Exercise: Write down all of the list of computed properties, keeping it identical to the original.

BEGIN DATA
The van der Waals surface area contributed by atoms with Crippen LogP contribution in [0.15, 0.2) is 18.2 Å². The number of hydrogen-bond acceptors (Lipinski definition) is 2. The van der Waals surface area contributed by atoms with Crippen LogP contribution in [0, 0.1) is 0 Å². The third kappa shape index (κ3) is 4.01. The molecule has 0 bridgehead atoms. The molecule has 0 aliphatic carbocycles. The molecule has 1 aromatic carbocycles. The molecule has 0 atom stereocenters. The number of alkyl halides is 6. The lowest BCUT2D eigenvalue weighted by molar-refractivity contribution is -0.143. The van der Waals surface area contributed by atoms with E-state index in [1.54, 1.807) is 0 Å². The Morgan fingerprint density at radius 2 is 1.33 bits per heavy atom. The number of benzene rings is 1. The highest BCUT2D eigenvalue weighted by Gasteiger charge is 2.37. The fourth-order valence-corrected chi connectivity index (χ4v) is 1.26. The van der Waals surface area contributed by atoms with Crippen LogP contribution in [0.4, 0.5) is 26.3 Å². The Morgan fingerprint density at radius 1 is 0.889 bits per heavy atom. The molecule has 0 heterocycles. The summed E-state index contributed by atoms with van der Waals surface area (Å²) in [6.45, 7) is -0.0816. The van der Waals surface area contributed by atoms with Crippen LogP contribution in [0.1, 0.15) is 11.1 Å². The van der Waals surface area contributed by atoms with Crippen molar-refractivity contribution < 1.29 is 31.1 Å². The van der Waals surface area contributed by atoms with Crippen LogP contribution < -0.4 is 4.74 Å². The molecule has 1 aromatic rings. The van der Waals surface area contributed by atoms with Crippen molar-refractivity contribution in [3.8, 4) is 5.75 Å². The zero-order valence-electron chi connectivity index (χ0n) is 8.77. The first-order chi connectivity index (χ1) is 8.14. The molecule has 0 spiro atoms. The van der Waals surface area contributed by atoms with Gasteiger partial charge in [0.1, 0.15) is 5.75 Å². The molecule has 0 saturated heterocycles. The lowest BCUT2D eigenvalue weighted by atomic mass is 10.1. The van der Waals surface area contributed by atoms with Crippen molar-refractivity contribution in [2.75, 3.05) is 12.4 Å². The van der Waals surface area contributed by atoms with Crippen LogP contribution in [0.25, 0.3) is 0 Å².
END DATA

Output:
The van der Waals surface area contributed by atoms with Crippen LogP contribution in [0.15, 0.2) is 18.2 Å². The number of hydrogen-bond acceptors (Lipinski definition) is 2. The van der Waals surface area contributed by atoms with Crippen LogP contribution in [0, 0.1) is 0 Å². The third kappa shape index (κ3) is 4.01. The molecule has 0 bridgehead atoms. The molecule has 0 aliphatic carbocycles. The molecule has 1 aromatic carbocycles. The molecule has 0 atom stereocenters. The number of alkyl halides is 6. The lowest BCUT2D eigenvalue weighted by molar-refractivity contribution is -0.143. The van der Waals surface area contributed by atoms with E-state index in [1.54, 1.807) is 0 Å². The Morgan fingerprint density at radius 2 is 1.33 bits per heavy atom. The number of benzene rings is 1. The highest BCUT2D eigenvalue weighted by Gasteiger charge is 2.37. The fourth-order valence-corrected chi connectivity index (χ4v) is 1.26. The van der Waals surface area contributed by atoms with Crippen LogP contribution in [0.4, 0.5) is 26.3 Å². The Morgan fingerprint density at radius 1 is 0.889 bits per heavy atom. The molecule has 0 heterocycles. The summed E-state index contributed by atoms with van der Waals surface area (Å²) in [6.45, 7) is -0.0816. The van der Waals surface area contributed by atoms with Crippen LogP contribution in [0.1, 0.15) is 11.1 Å². The van der Waals surface area contributed by atoms with Crippen molar-refractivity contribution < 1.29 is 31.1 Å². The van der Waals surface area contributed by atoms with Crippen LogP contribution < -0.4 is 4.74 Å². The molecule has 1 aromatic rings. The van der Waals surface area contributed by atoms with Crippen molar-refractivity contribution in [3.8, 4) is 5.75 Å². The zero-order valence-electron chi connectivity index (χ0n) is 8.77. The first-order chi connectivity index (χ1) is 8.14. The molecule has 0 spiro atoms. The van der Waals surface area contributed by atoms with Gasteiger partial charge in [0.1, 0.15) is 5.75 Å². The molecule has 0 saturated heterocycles. The lowest BCUT2D eigenvalue weighted by atomic mass is 10.1. The van der Waals surface area contributed by atoms with Crippen molar-refractivity contribution in [2.75, 3.05) is 12.4 Å². The van der Waals surface area contributed by atoms with Crippen LogP contribution in [0.25, 0.3) is 0 Å².